As record rainfall inundated Southern California last week, the scene at the mouth of the Los Angeles River in Long Beach was dramatic.
The flow of water was ferocious — some 65,000 cubic feet per second at the terminus of the L.A. River's flood control system. That's like 65,000 basketballs going by, every second, that are filled with water and weigh 62 pounds apiece, said Los Angeles County public works director Mark Pestrella.
Even more impressive was that for all the rain — nearly 9 inches over three days, the second-wettest three-day period on record for downtown Los Angeles since record-keeping began in 1877 — the L.A. River was just at one-third of its capacity.
It could have easily handled a much bigger storm.
All that rain caused scattered, localized mudslides that damaged homes — including one shoved off its foundation — and closed roads.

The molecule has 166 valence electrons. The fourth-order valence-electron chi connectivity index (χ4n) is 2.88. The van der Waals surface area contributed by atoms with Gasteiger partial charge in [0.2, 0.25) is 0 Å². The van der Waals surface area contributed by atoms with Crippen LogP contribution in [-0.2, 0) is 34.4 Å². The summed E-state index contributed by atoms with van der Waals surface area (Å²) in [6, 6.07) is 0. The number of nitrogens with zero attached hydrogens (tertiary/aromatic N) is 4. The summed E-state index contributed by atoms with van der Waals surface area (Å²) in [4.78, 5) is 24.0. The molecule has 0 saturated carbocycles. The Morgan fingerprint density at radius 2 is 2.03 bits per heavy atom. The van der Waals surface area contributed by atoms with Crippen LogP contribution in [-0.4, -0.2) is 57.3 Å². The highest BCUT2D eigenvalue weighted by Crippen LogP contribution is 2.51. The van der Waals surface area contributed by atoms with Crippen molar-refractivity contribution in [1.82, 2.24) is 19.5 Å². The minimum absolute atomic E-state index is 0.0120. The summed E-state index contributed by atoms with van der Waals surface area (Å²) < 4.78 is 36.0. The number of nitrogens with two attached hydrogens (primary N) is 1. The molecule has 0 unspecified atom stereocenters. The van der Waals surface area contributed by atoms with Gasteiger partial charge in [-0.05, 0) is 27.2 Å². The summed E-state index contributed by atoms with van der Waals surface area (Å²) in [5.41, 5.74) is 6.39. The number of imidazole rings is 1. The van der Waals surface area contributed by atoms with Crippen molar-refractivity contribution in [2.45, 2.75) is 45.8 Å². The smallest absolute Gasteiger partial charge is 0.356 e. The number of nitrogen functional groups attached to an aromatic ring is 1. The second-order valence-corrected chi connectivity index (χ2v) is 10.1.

But L.A. so far has avoided the massive flooding, earth movement, property losses and deaths that came with monster storms of California's past.
It's a reminder that a century of extensive, and at times controversial, public works projects have lessened the flood threat, but not erased it. As climate change brings more extreme weather — drought followed by deluges — Southern California will have to grapple with keeping flood defenses strong while dealing with some of the ecological, sociological and environmental damage the concrete system has caused.
Ghosts of 1938
The fact is that massive, fatal flooding has been a part of life in Southern California — forgotten in dry periods, but always looming as each winter arrives.
And in the last century, none was more deadly and influential on flood control policy than the great storm of 1938.
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